Brent crude oil volatility: April outlook
By Vito Turitto, manager, quantitative analysis
Welcome to The Snapshot – our series which examines the forces shaping and driving global commodities markets today.
The Brent crude market went through a difficult month. A lot of crude was stored on floating tankers in the North Sea waiting to be sold to clients in the Far East.
Specifically, around mid-March there were approximately 7.2 million barrels of BFOE crude in stationary tankers in the North Sea and that number grew to 9 million on March 22 because many refineries in the Far East are undergoing maintenance and, consequently, their demand for sweet crude is very weak.
AMERICAN CRUDE OIL PRODUCTION KEEPS RISING
These unsold floating barrels acted as a cap on Brent prices that lost more than $5 in only 10 trading days also thanks to many hedge funds that started to sell their long Brent positions on the futures market.
Globally, a further increase in US shale oil production, American crude stock levels still at their 5 year high and US rig count reaching 652 in late March, are all factors that contributed to the price crash.
The situation started to improve over the last 4 days of March when some cargoes managed to be sold to Asian clients removing the cap on North Sea sweet grade crudes.
Brent prices have also been pushed up by the fact that Libya’s National Oil Corporation was forced to shut down the Sharara and Wafa fields because of rebel militias.
The drop in Brent prices pushed the monthly volatility from 23.93% on March 1 to 27.63% on March 31 but, despite the 15.43% rise, the fluctuation rate is still trading at very low levels implying there is still room for a further increase.
Let’s now focus on the volatility premium analysis. Implied volatility has been consistently higher than the realized one for the whole month of March and the average spread between the two was around 25%. However, the differential has now dropped to 5.44% and that is a warning signal because a too narrow volatility premium means that market stability is not that high.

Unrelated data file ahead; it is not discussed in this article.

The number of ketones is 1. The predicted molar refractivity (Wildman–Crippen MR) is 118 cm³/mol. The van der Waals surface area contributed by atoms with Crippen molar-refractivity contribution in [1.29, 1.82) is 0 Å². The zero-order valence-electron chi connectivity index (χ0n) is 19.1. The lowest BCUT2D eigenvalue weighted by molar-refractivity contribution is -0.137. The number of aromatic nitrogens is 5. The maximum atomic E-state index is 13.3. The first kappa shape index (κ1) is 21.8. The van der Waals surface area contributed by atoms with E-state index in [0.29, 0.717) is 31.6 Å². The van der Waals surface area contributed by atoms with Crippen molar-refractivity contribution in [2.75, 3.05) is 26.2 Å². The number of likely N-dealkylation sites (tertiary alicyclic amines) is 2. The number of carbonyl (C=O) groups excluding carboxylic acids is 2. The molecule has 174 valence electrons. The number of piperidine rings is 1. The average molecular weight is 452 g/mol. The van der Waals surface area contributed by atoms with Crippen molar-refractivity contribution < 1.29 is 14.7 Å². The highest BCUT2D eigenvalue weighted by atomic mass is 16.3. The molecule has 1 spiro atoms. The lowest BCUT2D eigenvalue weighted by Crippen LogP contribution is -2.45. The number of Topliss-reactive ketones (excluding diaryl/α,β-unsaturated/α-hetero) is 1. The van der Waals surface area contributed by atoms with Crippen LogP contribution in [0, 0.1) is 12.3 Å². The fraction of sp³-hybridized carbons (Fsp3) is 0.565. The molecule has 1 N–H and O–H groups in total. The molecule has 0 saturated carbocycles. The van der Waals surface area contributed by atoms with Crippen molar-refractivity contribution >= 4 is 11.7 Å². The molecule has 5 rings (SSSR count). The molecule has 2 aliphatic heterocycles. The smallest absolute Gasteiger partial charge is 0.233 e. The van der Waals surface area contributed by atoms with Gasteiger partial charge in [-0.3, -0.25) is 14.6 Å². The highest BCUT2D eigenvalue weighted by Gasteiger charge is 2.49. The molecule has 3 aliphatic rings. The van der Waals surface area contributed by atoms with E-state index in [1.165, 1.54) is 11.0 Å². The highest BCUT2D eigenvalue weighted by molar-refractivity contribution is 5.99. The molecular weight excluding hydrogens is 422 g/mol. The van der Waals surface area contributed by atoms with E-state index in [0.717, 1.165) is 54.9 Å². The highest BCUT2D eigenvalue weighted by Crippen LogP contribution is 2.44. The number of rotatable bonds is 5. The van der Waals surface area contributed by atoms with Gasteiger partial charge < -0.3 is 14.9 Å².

The actual level of the volatility premium suggests that selling put options and volatility could be quite risky at the moment.
The current volatility curve remains significantly lower than the medium range one although the figures for the monthly and bimonthly volatility have slightly reduced their divergence with respect to the long term median.
Nevertheless, the divergence is still greater for the quarterly volatility figure implying that market participants are pricing more risk in the period between the end-of-May and the beginning of June, which is exactly when the OPEC will have to decide whether to continue or not with the its production cuts, than in the short term.
BRENT VOLATILITY COULD SLIGHLY INCREASE
The rest of the current volatility curve shows that in the long term, the market is pricing a fairly moderated amount of market risk. Overall, Brent’s volatility is likely to increase in coming weeks but the uptrend of the fluctuation rate is likely to be slow and far from violent.
BRENT PRICES TO TRADE SIDEWAYS
The monthly volatility should reach the 30%-32% interval and probably it will tend to stabilize around this level implying that prices might lose some ground in the first trading days of the month but will predominantly tend to remain stable, everything else being equal.
Until next time on the Snapshot—we’ll be keeping an eye on the markets.